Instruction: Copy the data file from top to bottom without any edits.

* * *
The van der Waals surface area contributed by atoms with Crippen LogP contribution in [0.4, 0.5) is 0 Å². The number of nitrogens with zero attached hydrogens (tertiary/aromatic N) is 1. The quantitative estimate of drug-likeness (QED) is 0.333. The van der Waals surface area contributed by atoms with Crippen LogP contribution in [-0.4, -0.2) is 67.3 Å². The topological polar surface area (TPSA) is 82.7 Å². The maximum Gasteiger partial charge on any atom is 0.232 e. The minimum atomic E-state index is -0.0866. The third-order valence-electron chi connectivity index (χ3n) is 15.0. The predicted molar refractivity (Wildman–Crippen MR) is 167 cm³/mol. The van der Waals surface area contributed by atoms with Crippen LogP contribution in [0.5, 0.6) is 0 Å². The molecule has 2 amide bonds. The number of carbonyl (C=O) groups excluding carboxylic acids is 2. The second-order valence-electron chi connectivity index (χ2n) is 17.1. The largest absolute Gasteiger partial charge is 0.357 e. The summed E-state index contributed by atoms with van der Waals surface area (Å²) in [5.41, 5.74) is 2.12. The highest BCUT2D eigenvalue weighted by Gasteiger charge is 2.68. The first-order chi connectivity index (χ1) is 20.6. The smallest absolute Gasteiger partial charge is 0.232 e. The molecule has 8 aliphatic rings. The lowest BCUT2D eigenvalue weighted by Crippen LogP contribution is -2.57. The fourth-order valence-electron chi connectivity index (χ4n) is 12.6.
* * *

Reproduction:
The van der Waals surface area contributed by atoms with Crippen LogP contribution in [0.4, 0.5) is 0 Å². The number of nitrogens with zero attached hydrogens (tertiary/aromatic N) is 1. The quantitative estimate of drug-likeness (QED) is 0.333. The van der Waals surface area contributed by atoms with Crippen LogP contribution in [-0.4, -0.2) is 67.3 Å². The topological polar surface area (TPSA) is 82.7 Å². The maximum Gasteiger partial charge on any atom is 0.232 e. The minimum atomic E-state index is -0.0866. The third-order valence-electron chi connectivity index (χ3n) is 15.0. The predicted molar refractivity (Wildman–Crippen MR) is 167 cm³/mol. The van der Waals surface area contributed by atoms with Crippen LogP contribution in [0.5, 0.6) is 0 Å². The molecule has 2 amide bonds. The number of carbonyl (C=O) groups excluding carboxylic acids is 2. The second-order valence-electron chi connectivity index (χ2n) is 17.1. The largest absolute Gasteiger partial charge is 0.357 e. The summed E-state index contributed by atoms with van der Waals surface area (Å²) in [5.41, 5.74) is 2.12. The highest BCUT2D eigenvalue weighted by Gasteiger charge is 2.68. The first-order chi connectivity index (χ1) is 20.6. The smallest absolute Gasteiger partial charge is 0.232 e. The molecule has 8 aliphatic rings. The lowest BCUT2D eigenvalue weighted by Crippen LogP contribution is -2.57. The fourth-order valence-electron chi connectivity index (χ4n) is 12.6.